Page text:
There has always been a need for a strong black father figure in every kid’s life. Never has that idea held more true than on early-to-mid nineties weeknight primetime television. Black dads had to be very careful to walk a narrow line on 90’s network TV. I will henceforth refer to said line as the White Fear Line. The typical weeknight night ABC and NBC audiences were white because it was ABC and NBC and those are white people safehouses.
The last thing a network needed was people freaking out because the urban man on TV was messing up their white kids. For God’s sake, N.W.A. and the rest of the rap community made White America pee its pants just around the same time. They destroyed all of the goodwill that Cosby took years to build. Maybe it was time for a change. MaybeAmerica had grown too comfortable with race relations.
Either way, putting a powerful, in-your-face black guy on TV now was a risky proposition at best. Now was a time for healing. It was time for true artists like Carl Winslow and “Uncle” Phil Banks to mend this country and restore the trust. And mend they did. But exactly how did these sitcom titans walk the White Fear Line so masterfully when others would surely fail? As an impartial brown observer, I believe that it’s my place to make this analysis.
First let’s look at the physical characteristics. What does everyone find not intimidating and scary at all? Really fat people. Fat guys generally have a reputation for jolliness that stems from their love of food and cholesterol. That’s just science.
This is how I imagine the casting meeting for Family Matters went:
Guy #1: “Okay, now we need to cast Carl Winslow. He’s a cop so the audience won’t be too afraid of him.”
Guy #2: “Are you kidding me? Black cops are super scary! Didn’t you see Boyz N The Hood? That black cop that pulled the gun on them was the scariest character in the movie!” (author’s note: That guy scared the shit outta me)
Guy #1: “Well the props department already has the uniform soooo…what if we make him a fat guy?”
Guy #2: “Perfect.”
Guy#1: “Wanna do some blow to celebrate?”
Guy#2: “You have to ask?”
And scene. And even though Family Matters aired two years before that movie came out, that’s exactly how the conversation went. Just trust me on this one. So now we have our fat dads in Carl and later Uncle Phil. Both fat. Both not too scary for Whitey. Next we have to make sure these guys aren’t corrupting our their kids because we all know our moron kids will do exactly what the moron kids on TV do.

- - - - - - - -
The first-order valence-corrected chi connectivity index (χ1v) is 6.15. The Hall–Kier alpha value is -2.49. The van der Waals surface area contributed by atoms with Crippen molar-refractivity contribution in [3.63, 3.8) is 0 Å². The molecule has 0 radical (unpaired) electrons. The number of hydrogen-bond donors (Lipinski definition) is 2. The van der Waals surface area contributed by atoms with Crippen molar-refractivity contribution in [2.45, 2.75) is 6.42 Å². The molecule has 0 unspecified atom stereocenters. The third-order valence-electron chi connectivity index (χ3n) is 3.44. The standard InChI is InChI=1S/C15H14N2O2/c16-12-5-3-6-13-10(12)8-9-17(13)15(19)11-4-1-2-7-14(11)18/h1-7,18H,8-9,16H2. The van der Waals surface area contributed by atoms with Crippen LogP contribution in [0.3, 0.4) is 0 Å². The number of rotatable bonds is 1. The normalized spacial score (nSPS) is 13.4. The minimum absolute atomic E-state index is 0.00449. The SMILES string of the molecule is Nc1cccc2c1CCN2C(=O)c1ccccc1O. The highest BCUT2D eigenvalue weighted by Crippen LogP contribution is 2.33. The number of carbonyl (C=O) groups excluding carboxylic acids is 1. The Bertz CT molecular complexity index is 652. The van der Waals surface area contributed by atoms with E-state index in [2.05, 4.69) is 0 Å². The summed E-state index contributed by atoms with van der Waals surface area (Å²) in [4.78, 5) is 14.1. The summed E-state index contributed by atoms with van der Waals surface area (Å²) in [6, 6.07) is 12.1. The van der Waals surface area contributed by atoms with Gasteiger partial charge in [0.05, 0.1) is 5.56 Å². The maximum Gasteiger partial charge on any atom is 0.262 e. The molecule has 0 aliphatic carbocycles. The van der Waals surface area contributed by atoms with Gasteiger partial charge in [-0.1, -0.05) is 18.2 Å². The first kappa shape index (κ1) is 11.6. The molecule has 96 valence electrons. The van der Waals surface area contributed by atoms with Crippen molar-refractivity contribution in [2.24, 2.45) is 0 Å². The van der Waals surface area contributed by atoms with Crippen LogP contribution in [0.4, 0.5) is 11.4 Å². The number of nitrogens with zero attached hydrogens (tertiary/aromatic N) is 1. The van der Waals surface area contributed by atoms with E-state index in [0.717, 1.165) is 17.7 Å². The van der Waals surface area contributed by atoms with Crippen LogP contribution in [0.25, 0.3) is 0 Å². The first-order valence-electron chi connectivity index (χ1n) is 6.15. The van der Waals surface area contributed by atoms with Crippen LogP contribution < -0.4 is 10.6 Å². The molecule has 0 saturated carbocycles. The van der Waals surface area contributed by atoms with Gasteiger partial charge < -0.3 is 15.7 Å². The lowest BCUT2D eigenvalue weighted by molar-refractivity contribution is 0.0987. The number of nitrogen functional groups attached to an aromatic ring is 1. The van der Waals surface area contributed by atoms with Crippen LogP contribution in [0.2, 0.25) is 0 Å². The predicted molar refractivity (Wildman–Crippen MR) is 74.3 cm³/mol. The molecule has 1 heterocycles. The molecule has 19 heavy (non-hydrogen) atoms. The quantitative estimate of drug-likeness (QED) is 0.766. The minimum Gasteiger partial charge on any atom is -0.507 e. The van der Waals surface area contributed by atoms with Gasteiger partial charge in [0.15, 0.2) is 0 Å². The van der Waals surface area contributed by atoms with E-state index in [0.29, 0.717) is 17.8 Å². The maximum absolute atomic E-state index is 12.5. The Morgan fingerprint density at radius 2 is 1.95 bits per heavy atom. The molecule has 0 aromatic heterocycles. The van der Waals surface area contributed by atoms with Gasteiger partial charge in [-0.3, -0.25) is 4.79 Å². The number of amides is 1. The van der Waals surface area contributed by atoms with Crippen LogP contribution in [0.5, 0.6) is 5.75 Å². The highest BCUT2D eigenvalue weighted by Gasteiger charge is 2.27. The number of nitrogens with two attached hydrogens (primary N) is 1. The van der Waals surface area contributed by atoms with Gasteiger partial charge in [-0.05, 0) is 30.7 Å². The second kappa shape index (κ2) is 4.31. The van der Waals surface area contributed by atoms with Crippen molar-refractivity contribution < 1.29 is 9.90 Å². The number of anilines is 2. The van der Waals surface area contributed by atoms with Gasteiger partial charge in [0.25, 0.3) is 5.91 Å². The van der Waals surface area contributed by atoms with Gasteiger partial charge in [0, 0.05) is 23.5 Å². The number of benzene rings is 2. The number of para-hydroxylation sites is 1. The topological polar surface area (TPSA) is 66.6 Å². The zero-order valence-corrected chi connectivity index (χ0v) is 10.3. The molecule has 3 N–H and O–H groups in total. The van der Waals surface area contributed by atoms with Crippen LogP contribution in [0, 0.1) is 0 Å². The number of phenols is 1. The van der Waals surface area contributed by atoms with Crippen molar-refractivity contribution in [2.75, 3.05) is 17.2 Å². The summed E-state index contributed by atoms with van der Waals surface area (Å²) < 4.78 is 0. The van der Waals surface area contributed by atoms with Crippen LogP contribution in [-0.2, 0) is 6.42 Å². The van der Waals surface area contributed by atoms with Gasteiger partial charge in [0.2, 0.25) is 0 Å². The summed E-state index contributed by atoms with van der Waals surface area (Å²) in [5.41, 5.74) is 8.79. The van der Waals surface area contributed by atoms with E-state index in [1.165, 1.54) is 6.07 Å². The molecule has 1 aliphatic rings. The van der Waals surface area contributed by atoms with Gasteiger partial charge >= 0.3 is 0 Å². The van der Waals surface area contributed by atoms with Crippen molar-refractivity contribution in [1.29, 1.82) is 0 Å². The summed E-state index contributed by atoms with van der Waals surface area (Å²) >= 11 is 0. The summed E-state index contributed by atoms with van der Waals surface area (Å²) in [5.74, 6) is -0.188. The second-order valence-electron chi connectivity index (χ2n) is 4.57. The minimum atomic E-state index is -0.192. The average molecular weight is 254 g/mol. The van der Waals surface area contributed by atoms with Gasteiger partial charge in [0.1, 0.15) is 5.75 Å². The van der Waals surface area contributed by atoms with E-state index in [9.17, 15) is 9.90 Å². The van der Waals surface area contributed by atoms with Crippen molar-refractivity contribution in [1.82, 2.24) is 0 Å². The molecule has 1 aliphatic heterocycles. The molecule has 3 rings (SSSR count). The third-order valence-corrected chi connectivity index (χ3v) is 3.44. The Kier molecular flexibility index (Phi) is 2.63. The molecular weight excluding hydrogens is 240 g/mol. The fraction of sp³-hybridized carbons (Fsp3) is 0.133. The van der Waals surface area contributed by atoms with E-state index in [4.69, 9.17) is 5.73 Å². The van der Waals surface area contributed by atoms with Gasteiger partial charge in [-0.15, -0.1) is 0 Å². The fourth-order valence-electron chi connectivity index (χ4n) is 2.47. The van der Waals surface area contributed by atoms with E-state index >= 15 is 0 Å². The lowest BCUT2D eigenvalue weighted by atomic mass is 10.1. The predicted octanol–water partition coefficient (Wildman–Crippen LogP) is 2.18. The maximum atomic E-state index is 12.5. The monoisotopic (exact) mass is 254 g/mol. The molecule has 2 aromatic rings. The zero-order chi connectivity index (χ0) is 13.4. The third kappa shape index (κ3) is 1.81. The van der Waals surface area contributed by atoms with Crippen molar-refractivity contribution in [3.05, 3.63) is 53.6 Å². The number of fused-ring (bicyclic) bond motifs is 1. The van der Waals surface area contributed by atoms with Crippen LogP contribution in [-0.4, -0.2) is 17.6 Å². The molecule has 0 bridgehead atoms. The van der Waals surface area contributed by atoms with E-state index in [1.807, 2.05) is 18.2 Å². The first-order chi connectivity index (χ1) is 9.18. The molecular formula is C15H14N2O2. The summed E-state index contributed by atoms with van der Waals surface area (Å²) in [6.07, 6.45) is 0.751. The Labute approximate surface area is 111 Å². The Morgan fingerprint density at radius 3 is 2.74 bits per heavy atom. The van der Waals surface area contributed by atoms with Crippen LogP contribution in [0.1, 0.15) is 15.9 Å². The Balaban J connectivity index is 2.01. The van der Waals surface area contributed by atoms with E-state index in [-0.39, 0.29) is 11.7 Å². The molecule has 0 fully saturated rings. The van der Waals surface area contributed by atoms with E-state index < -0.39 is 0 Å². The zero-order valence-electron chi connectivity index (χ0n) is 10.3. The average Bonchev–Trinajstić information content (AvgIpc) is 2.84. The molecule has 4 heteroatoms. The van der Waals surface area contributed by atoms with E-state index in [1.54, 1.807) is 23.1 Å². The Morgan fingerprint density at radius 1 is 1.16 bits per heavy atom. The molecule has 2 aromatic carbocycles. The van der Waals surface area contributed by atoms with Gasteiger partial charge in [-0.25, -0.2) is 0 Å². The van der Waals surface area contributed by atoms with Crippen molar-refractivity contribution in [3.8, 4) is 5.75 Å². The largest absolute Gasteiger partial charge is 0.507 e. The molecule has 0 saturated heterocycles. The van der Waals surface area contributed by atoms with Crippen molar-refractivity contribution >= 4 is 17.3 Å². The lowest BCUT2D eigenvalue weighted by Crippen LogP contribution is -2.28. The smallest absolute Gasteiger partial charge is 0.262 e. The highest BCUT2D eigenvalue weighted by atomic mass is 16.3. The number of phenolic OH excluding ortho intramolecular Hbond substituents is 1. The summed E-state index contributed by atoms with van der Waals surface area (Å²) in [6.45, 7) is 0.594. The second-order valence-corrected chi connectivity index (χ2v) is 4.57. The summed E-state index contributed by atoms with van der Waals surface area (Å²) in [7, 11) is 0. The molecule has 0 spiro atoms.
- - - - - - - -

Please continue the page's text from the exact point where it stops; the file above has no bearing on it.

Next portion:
For that the networks needed positive role models to guide our young minds on the path of righteousness. And since Jesus wasn’t black (maybe?), and more importantly didn’t have his own sitcom, we needed to look elsewhere for guidance. The simplest way to make sure these dads aren’t lawbreakers is by making Carl and Uncle Phil anti-lawbreakers. Family Matters jumped out to an early lead by making Carl a cop. He’s going to take down criminals and keep your dumbass kids on the straight and narrow. And then we come to Phillip Banks. A self made man who put himself through school and became a super successful lawyer. Obviously we can’t be afraid of him. He’s got gumption and a shit ton of money. Nothing to fear here ‘Merica, this calls for a celebration dance.
Now we have our not scary cause he’s fat cop, and a not scary cause he’s richer than you lawyer. And that’s how we got Law and Order. You’re welcome America. Again, trust that this has all been fact checked. Great job casting people, time for some more blow.
Now, since this article is running much longer than anticipated (I smell thesis), I’ll have to revisit this topic in another post. Next up on My Two Black Dads: Part 2: Finding the Actors and Un-scary Behavior.